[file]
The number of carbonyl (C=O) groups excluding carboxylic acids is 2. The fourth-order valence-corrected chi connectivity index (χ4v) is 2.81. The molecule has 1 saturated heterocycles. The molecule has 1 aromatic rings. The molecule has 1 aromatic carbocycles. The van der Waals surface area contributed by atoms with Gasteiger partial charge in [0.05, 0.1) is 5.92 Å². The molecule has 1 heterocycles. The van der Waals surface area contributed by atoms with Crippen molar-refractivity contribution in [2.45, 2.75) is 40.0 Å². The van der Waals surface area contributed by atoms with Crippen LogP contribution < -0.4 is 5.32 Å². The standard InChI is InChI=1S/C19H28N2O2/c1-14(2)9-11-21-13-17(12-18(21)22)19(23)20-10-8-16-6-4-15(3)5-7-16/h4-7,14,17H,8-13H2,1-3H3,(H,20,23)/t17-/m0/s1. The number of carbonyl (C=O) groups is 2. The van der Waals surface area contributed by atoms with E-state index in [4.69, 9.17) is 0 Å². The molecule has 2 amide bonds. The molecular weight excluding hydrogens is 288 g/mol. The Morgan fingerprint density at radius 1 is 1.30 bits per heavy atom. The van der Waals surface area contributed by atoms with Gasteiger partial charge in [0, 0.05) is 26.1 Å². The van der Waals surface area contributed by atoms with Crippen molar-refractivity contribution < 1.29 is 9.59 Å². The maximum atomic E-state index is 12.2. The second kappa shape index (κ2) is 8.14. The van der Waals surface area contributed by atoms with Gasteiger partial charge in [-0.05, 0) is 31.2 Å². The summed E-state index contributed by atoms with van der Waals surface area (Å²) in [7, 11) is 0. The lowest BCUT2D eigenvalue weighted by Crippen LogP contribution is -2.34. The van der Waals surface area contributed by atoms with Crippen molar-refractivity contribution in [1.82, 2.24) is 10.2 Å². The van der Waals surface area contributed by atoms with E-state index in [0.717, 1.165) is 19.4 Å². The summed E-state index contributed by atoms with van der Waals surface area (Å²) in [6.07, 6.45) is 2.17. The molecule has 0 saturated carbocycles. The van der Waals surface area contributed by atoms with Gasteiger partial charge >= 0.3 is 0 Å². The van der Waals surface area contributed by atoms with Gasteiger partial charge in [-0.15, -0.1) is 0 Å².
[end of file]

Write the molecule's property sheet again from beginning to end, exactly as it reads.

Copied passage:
The number of carbonyl (C=O) groups excluding carboxylic acids is 2. The fourth-order valence-corrected chi connectivity index (χ4v) is 2.81. The molecule has 1 saturated heterocycles. The molecule has 1 aromatic rings. The molecule has 1 aromatic carbocycles. The van der Waals surface area contributed by atoms with Gasteiger partial charge in [0.05, 0.1) is 5.92 Å². The molecule has 1 heterocycles. The van der Waals surface area contributed by atoms with Crippen molar-refractivity contribution in [2.45, 2.75) is 40.0 Å². The van der Waals surface area contributed by atoms with Crippen LogP contribution < -0.4 is 5.32 Å². The standard InChI is InChI=1S/C19H28N2O2/c1-14(2)9-11-21-13-17(12-18(21)22)19(23)20-10-8-16-6-4-15(3)5-7-16/h4-7,14,17H,8-13H2,1-3H3,(H,20,23)/t17-/m0/s1. The number of carbonyl (C=O) groups is 2. The van der Waals surface area contributed by atoms with E-state index in [4.69, 9.17) is 0 Å². The molecule has 2 amide bonds. The molecular weight excluding hydrogens is 288 g/mol. The Morgan fingerprint density at radius 1 is 1.30 bits per heavy atom. The van der Waals surface area contributed by atoms with Gasteiger partial charge in [0, 0.05) is 26.1 Å². The van der Waals surface area contributed by atoms with Crippen molar-refractivity contribution < 1.29 is 9.59 Å². The maximum atomic E-state index is 12.2. The second kappa shape index (κ2) is 8.14. The van der Waals surface area contributed by atoms with Gasteiger partial charge in [-0.05, 0) is 31.2 Å². The summed E-state index contributed by atoms with van der Waals surface area (Å²) in [7, 11) is 0. The lowest BCUT2D eigenvalue weighted by Crippen LogP contribution is -2.34. The van der Waals surface area contributed by atoms with Crippen molar-refractivity contribution in [1.82, 2.24) is 10.2 Å². The van der Waals surface area contributed by atoms with E-state index in [0.717, 1.165) is 19.4 Å². The summed E-state index contributed by atoms with van der Waals surface area (Å²) in [6.07, 6.45) is 2.17. The molecule has 0 saturated carbocycles. The van der Waals surface area contributed by atoms with Gasteiger partial charge >= 0.3 is 0 Å². The van der Waals surface area contributed by atoms with Gasteiger partial charge in [-0.15, -0.1) is 0 Å².